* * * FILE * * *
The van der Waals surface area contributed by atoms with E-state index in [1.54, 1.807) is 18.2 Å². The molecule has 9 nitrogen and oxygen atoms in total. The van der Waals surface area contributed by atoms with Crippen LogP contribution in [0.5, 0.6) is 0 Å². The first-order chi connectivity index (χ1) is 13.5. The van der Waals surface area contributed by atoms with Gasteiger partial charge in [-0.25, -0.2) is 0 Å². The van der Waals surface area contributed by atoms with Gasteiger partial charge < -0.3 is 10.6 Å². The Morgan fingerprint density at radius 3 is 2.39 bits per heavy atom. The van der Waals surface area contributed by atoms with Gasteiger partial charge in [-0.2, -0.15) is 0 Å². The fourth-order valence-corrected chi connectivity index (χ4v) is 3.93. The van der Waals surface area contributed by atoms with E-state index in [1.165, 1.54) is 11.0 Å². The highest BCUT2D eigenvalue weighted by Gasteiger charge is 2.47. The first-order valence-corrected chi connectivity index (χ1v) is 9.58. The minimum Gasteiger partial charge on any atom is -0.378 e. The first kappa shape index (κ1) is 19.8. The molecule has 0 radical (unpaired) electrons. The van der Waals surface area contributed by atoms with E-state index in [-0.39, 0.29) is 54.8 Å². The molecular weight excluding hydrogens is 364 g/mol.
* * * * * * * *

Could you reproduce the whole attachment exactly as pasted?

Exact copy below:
The van der Waals surface area contributed by atoms with E-state index in [1.54, 1.807) is 18.2 Å². The molecule has 9 nitrogen and oxygen atoms in total. The van der Waals surface area contributed by atoms with Crippen LogP contribution in [0.5, 0.6) is 0 Å². The first-order chi connectivity index (χ1) is 13.5. The van der Waals surface area contributed by atoms with Gasteiger partial charge in [-0.25, -0.2) is 0 Å². The van der Waals surface area contributed by atoms with Gasteiger partial charge < -0.3 is 10.6 Å². The Morgan fingerprint density at radius 3 is 2.39 bits per heavy atom. The van der Waals surface area contributed by atoms with Gasteiger partial charge in [-0.2, -0.15) is 0 Å². The fourth-order valence-corrected chi connectivity index (χ4v) is 3.93. The van der Waals surface area contributed by atoms with E-state index in [1.165, 1.54) is 11.0 Å². The highest BCUT2D eigenvalue weighted by Gasteiger charge is 2.47. The first-order valence-corrected chi connectivity index (χ1v) is 9.58. The minimum Gasteiger partial charge on any atom is -0.378 e. The first kappa shape index (κ1) is 19.8. The molecule has 0 radical (unpaired) electrons. The van der Waals surface area contributed by atoms with E-state index in [-0.39, 0.29) is 54.8 Å². The molecular weight excluding hydrogens is 364 g/mol.